Harry Reid and Mitch McConnell have been in the Senate for decades. “They were party whips together, then leaders together since 2007,” Politico tells us. Reid bosses the Senate Democrats, McConnell bosses the Republicans. Their staffs get along, Reid says, but he and McConnell “don’t get together much.” By contrast, McConnell says he and his counterpart “spend a lot of time together.” I guess people don’t get hung up on McConnell’s truth claims, because Politico breezes past the statement. The two men indulge in “incessant sparring,” the article tells us, and asserts that people who know them well say the relationship, which “has always been rocky,” has now reached “a new low of bitterness and distrust.”
I'll admit that I don’t believe McConnell either. It’s just that I doubt Politico’s competence. The result is that I’m tantalized. How? Well, consider the following. The article does a to-be-sure about this year’s legislative accomplishments, and then says, “But it’s clear through interviews with associates, senators and the leaders themselves they may never be able to let go of their argument, which has lasted for years, over which of them broke the Senate.” Now there’s a story. Naturally Politico couldn’t get it into the lead, which is about the two senators’ latest sit-down. But six paragraphs in we find a central claim that’s both piquant and central to our nation’s political predicament. The system is doing so badly that the two men who best know the Senate, the two men who have spent their careers working in that chamber and guiding it, hate each other because each one is convinced the other has broken it.
Boy, does that seem true to me. It makes so much sense. But Politico lets the claim lie there. The article is about the various bumps in the Reid-McConnell relationship. As presented here, and despite the provocative sixth paragraph, these incidents don’t add up to hatred over a broken Senate. Instead Reid appears to be angry for two key reasons. First, back when Democrats ran the Senate, McConnell did a bang-up job of obstruction and made Reid’s life a misery. Second, now that Republicans have the Senate, McConnell is crowing about all the bills his team has passed, which he is able to do because Reid and the Democrats are being more cooperative than McConnell was. Not very cooperative, but more cooperative, and the difference has made it possible to get some governing done.
Politico’s article doesn’t make the case I just outlined. As mentioned, it gestures at an idea with more heft, that of the ruptured Senate. But items supporting my argument can be found lying about the article, minus items supporting the busted Senate argument. “How many filibusters has he had to overcome? I had hundreds of them,” Reid says. “The reason he’s done well is we’ve helped him.” Is the guy wrong? Well, a bit further on Politico mentions “McConnell’s constant use of delaying tactics” and does so in a glancing, matter-of-fact way, as if this constant use were a given. Not only that, but the mention is to explain Reid’s curtailing of the filibuster for presidential appointments. That curtailing was the stormiest procedural move of Reid’s time as leader of the Senate. Politico appears to take for granted that Reid’s side of the controversy is correct.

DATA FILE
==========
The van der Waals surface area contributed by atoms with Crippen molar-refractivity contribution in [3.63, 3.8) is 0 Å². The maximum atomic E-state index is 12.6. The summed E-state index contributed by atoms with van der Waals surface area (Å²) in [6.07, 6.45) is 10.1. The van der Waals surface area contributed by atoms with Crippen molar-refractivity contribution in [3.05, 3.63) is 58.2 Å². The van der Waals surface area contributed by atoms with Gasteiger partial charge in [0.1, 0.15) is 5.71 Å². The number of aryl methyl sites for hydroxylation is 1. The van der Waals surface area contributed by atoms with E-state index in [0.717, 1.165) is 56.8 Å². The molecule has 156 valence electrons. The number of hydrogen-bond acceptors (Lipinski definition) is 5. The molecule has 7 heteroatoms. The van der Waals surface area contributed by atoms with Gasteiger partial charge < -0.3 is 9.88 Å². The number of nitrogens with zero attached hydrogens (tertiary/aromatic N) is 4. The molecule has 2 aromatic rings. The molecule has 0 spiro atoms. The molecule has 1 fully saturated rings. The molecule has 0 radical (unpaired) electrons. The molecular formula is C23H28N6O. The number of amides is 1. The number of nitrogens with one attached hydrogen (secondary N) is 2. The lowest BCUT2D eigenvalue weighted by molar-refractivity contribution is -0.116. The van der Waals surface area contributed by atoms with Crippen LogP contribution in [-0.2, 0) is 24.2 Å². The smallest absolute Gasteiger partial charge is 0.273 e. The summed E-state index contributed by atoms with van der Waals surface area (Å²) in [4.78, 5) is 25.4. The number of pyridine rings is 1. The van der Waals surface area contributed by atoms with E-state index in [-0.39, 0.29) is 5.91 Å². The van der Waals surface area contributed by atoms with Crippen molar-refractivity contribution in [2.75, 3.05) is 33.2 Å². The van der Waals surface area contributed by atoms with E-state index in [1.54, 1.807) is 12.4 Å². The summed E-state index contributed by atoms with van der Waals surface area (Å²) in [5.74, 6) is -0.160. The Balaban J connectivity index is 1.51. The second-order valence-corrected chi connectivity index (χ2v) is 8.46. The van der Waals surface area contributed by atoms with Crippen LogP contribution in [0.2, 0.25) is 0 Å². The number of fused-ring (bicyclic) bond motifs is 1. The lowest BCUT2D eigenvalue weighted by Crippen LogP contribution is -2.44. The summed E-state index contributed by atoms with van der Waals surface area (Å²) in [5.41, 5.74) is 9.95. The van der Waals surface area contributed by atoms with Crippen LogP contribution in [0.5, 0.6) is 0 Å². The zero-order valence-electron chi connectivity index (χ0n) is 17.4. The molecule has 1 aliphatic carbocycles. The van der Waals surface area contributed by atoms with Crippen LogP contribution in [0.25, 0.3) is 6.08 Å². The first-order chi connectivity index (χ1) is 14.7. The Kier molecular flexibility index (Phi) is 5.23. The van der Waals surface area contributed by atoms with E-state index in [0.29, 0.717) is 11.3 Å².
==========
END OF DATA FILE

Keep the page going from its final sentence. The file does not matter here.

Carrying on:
Even so, the article can’t square up to the job of counting filibusters and establishing that Reid has a point. It uses Reid’s claim simply as evidence that the two gents do keep on bickering. “The incessant sparring over who ran the Senate better, how many filibusters were mounted, who got more amendment votes and which leader has been more cooperative is exhausting to many senators,” Politico says before introducing a quote from weary Jon Tester, Democrat of Montana, who says he doesn’t listen to either leader’s remarks. Maybe I wouldn’t either. Even so, Reid doesn’t appear to be wrong. The article calls the Senate “a gridlocked legislative wasteland” but notes that “McConnell has been giving numerous national interviews focused almost solely on McConnell’s productive first year.” Huh. Sounds like the Senate was broken and now it isn’t. When McConnell and the Republicans were in the minority, the Senate was broken because McConnell and the Republicans wanted to obstruct. Now they’re in the driver’s seat and allow the Senate to move forward.
In short, McConnell and the Republicans have been spoilers, unlike Reid and the Democrats. But the article won’t say that. This isn’t out of hostility to Reid; as noted, the article agrees that McConnell was obstructionist, and it gives Reid’s version of a double-cross allegedly attempted by McConnell with the new spending bill. Politico can acknowledge individual facts that favor a given side. But when it comes to connecting the dots, the publication becomes flighty. It rolls its eyes about that silly pair of men and their never-ending spat, and it gives no thought to how facts mentioned in the article might explain the leaders’ bad feeling. Everything turns personal and nothing makes sense. If this syndrome sounds familiar, it’s because American political reporting is more broken than the Senate and seems likely to stay that way.